MU College of Veterinary Medicine Ophthalmologists
Giving Free Eye Exams to Service Dogs
Guide dogs, handicapped assistance dogs, detection dogs and search and rescue dogs selflessly serve the public with no compensation. On May 7 and 8, the ophthalmology team at University of Missouri College of Veterinary Medicine Veterinary Medical Teaching Hospital is giving back to these dedicated animals by participating in the Service Dog Eye Exam Day. MU CVM ophthalmologists Dr. Cecil Moore, Dr. Elizabeth Giuliano and Dr. Jacqueline Pearce will participate in the event to provide free potentially sight-saving eye exams to area service dogs. The three MU CVM veterinarians are board certified through the American College of Veterinary Ophthalmologists.
The goal of Service Dogs Eye Exam Day is to screen service dogs to identify if any of them are affected by conditions that might potentially impact their ability to perform in various service capacities, such as guide dogs for the blind, other assistance dogs, police dogs, etc. The screening also helps breeders to avoid perpetuating potentially serious genetic eye conditions within their breeding programs.
“Our objective in participating in Service Dogs Eye Exam Day is two-fold,” Giuliano noted. “If we do identify an ocular condition in one of these extraordinary animals, the human partner who depends on the dog can determine if they would be better served by retiring the dog from active service. And, of course, as veterinary ophthalmologists, we want to make the owners of the dogs aware of medical or surgical interventions that might preserve vision to extend duration of service as well as quality of life.”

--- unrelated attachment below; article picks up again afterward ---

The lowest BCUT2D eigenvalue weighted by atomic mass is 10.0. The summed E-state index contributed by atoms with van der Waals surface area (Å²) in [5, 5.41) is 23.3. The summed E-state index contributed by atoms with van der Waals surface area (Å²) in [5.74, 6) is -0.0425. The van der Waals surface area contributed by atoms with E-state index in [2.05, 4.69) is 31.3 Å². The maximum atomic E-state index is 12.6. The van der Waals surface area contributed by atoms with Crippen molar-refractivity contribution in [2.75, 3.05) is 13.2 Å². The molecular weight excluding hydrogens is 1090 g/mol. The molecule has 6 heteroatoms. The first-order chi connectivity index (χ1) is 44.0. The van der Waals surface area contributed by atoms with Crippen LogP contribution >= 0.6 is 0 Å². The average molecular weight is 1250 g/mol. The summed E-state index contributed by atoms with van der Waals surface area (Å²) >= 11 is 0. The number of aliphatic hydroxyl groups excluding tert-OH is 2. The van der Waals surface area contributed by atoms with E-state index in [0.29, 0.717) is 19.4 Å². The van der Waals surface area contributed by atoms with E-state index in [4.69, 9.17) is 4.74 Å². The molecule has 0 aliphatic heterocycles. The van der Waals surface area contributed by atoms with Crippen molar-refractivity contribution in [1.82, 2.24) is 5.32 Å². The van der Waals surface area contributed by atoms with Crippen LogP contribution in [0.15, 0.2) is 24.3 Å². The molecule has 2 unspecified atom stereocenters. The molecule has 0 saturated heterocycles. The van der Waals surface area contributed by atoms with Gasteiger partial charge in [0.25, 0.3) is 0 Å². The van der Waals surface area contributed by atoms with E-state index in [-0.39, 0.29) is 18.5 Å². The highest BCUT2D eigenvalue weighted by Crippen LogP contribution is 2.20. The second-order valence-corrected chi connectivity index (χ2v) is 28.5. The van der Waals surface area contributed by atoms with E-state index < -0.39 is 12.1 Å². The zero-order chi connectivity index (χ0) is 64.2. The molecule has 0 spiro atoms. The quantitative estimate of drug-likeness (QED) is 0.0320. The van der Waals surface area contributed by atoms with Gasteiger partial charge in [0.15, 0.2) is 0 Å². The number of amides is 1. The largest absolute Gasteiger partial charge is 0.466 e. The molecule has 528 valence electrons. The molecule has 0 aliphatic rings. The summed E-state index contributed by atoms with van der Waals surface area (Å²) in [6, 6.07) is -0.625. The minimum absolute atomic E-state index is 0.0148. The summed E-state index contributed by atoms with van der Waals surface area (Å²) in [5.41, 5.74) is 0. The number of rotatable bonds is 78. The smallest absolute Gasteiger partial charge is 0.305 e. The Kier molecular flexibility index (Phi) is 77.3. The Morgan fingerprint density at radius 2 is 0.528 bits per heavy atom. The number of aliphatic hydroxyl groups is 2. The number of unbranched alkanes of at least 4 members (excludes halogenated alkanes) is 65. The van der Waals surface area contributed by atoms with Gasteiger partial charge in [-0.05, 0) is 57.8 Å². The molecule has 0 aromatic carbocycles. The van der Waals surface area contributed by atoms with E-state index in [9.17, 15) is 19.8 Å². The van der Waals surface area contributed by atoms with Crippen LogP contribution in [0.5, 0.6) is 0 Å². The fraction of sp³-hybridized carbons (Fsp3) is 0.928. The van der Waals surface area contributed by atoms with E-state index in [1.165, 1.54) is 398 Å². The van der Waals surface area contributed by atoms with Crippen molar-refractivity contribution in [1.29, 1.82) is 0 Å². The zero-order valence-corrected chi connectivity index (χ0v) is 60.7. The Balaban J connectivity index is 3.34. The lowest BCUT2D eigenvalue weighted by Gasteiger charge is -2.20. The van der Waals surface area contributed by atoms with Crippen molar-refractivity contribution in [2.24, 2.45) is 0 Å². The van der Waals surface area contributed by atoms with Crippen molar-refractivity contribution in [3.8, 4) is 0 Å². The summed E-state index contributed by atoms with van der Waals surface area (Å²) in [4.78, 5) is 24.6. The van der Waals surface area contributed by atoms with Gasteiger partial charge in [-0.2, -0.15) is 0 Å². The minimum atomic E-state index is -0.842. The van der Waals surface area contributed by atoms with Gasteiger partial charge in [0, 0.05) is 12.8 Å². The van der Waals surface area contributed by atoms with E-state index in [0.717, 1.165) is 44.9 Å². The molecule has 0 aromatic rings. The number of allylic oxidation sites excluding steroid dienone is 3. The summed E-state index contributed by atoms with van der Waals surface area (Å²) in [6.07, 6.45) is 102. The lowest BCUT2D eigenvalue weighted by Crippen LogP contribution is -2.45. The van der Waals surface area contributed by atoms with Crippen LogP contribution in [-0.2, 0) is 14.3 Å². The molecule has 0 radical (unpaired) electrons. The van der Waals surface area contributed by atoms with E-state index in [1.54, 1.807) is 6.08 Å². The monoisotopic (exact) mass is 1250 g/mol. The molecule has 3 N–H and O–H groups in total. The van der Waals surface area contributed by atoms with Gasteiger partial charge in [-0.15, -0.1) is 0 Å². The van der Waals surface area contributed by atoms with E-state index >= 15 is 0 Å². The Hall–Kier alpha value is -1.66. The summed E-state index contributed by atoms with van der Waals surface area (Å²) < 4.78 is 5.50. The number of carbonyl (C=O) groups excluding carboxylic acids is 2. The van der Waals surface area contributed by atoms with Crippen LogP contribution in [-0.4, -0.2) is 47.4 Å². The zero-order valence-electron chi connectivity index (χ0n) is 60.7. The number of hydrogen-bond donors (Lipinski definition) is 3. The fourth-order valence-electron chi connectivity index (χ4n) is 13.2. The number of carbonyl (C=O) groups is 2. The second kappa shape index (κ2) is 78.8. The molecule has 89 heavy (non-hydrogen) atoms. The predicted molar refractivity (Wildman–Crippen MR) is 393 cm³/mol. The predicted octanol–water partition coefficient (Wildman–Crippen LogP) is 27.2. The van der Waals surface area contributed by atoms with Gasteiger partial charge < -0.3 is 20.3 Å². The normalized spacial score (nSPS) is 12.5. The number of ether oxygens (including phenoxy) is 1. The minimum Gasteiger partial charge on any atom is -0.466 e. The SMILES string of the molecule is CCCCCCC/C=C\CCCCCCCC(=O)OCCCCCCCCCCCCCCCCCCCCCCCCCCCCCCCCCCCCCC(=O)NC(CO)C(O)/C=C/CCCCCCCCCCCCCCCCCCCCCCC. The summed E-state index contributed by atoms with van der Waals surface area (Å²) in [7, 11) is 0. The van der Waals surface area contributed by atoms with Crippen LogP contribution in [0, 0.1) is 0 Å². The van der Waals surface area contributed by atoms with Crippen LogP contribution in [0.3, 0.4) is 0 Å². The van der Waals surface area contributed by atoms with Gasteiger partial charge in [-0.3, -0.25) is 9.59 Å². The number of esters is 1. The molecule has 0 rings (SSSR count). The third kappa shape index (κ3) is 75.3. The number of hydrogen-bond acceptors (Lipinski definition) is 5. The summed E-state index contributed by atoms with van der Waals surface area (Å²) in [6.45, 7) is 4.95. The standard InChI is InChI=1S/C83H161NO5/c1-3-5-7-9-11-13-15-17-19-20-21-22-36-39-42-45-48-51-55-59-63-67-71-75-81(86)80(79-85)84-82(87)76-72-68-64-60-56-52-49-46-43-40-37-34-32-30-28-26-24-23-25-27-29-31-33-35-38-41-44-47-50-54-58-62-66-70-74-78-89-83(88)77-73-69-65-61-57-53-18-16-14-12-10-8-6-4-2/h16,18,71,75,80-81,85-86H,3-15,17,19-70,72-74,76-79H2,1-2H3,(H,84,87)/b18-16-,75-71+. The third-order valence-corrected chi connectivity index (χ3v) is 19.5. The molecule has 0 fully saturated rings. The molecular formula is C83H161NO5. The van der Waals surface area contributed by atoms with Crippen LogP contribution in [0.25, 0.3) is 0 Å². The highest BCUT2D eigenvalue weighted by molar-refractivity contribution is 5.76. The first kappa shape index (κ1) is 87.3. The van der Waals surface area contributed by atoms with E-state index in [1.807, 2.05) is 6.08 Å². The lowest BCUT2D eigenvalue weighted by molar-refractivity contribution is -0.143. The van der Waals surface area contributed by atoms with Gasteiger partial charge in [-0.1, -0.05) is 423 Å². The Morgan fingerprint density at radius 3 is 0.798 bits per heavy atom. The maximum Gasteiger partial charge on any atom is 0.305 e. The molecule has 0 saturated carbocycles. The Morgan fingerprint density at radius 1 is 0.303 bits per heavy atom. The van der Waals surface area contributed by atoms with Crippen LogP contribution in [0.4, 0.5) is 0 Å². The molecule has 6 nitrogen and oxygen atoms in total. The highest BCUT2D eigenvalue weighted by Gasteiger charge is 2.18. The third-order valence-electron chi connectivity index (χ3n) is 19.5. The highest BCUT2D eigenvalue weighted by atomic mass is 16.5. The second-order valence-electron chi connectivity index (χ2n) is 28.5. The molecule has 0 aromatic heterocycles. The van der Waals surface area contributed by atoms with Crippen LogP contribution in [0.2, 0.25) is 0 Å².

National Service Dog Eye Exam Day is sponsored by Merial, Hill’s Pet Nutrition, OPTIGEN, and Kong Veterinary Products. To qualify, dogs must be “working dogs” certified through a formal training program or organization.
How to Register
Dogs must be active “working dogs” that are certified by a formal training program or organization or currently enrolled in a formal training program to qualify. The certifying organization could be national, regional or local in nature. Specific service groups are listed at www.ACVOeyeexam.org. Owners/agents for the dog(s) will register the animal via an online registration form beginning April 1. Once registered, the owner/agent can call the MU CVM Veterinary Medical Teaching Hospital at 573-882-7821 to schedule an appointment.
About the American College of Veterinary Ophthalmologists
The American College of Veterinary Ophthalmologists® is an approved veterinary specialty organization of the American Board of Veterinary Specialties, and is recognized by the American Veterinary Medical Association. Its mission is to advance the quality of veterinary medicine through certification of veterinarians who demonstrate excellence as specialists in veterinary ophthalmology. To become board certified a candidate must complete a DVM degree, a one-year internship, a three-year approved residency and pass a series of credentials and examinations. For more information, visit www.ACVO.org.
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